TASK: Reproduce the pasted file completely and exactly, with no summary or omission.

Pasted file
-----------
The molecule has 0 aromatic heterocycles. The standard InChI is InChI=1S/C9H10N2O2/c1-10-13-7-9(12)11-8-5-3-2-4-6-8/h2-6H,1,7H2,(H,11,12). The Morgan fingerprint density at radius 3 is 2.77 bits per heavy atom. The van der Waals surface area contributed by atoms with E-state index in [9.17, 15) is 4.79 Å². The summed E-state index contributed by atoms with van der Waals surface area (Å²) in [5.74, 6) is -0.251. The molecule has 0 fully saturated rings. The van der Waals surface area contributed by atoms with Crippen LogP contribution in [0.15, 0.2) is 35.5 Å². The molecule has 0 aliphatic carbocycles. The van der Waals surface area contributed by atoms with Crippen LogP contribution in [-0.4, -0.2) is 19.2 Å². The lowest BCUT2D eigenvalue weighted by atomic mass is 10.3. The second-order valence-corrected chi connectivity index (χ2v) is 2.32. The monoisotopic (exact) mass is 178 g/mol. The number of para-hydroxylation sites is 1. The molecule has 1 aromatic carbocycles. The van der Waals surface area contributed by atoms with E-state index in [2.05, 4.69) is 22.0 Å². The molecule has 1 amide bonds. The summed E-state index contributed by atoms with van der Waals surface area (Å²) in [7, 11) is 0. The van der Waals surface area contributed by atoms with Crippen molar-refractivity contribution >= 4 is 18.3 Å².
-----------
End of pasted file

The molecule has 0 aromatic heterocycles. The standard InChI is InChI=1S/C9H10N2O2/c1-10-13-7-9(12)11-8-5-3-2-4-6-8/h2-6H,1,7H2,(H,11,12). The Morgan fingerprint density at radius 3 is 2.77 bits per heavy atom. The van der Waals surface area contributed by atoms with E-state index in [9.17, 15) is 4.79 Å². The summed E-state index contributed by atoms with van der Waals surface area (Å²) in [5.74, 6) is -0.251. The molecule has 0 fully saturated rings. The van der Waals surface area contributed by atoms with Crippen LogP contribution in [0.15, 0.2) is 35.5 Å². The molecule has 0 aliphatic carbocycles. The van der Waals surface area contributed by atoms with Crippen LogP contribution in [-0.4, -0.2) is 19.2 Å². The lowest BCUT2D eigenvalue weighted by atomic mass is 10.3. The second-order valence-corrected chi connectivity index (χ2v) is 2.32. The monoisotopic (exact) mass is 178 g/mol. The number of para-hydroxylation sites is 1. The molecule has 1 aromatic carbocycles. The van der Waals surface area contributed by atoms with E-state index in [2.05, 4.69) is 22.0 Å². The molecule has 1 amide bonds. The summed E-state index contributed by atoms with van der Waals surface area (Å²) in [7, 11) is 0. The van der Waals surface area contributed by atoms with Crippen molar-refractivity contribution >= 4 is 18.3 Å².